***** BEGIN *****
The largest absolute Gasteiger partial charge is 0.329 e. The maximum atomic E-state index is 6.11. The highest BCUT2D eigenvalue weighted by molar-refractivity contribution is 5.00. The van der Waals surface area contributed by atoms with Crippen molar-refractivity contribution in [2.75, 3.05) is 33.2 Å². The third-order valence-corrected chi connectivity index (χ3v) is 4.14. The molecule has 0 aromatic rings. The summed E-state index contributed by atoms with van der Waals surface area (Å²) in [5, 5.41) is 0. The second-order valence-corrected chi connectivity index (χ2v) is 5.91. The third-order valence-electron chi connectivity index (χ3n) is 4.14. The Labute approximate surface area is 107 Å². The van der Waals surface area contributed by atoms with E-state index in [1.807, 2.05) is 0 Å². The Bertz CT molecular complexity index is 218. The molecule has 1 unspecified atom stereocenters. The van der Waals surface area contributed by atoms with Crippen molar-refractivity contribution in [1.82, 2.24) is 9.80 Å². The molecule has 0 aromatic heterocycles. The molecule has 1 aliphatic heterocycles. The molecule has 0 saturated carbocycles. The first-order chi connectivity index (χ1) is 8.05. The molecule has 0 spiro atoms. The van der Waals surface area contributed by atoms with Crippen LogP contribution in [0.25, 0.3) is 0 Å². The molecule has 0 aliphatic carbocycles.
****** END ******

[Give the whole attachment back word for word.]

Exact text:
The largest absolute Gasteiger partial charge is 0.329 e. The maximum atomic E-state index is 6.11. The highest BCUT2D eigenvalue weighted by molar-refractivity contribution is 5.00. The van der Waals surface area contributed by atoms with Crippen molar-refractivity contribution in [2.75, 3.05) is 33.2 Å². The third-order valence-corrected chi connectivity index (χ3v) is 4.14. The molecule has 0 aromatic rings. The summed E-state index contributed by atoms with van der Waals surface area (Å²) in [5, 5.41) is 0. The second-order valence-corrected chi connectivity index (χ2v) is 5.91. The third-order valence-electron chi connectivity index (χ3n) is 4.14. The Labute approximate surface area is 107 Å². The van der Waals surface area contributed by atoms with E-state index in [1.807, 2.05) is 0 Å². The Bertz CT molecular complexity index is 218. The molecule has 1 unspecified atom stereocenters. The van der Waals surface area contributed by atoms with Crippen molar-refractivity contribution in [1.82, 2.24) is 9.80 Å². The molecule has 0 aromatic heterocycles. The molecule has 1 aliphatic heterocycles. The molecule has 0 saturated carbocycles. The first-order chi connectivity index (χ1) is 8.05. The molecule has 0 spiro atoms. The van der Waals surface area contributed by atoms with Crippen LogP contribution in [0.25, 0.3) is 0 Å². The molecule has 0 aliphatic carbocycles.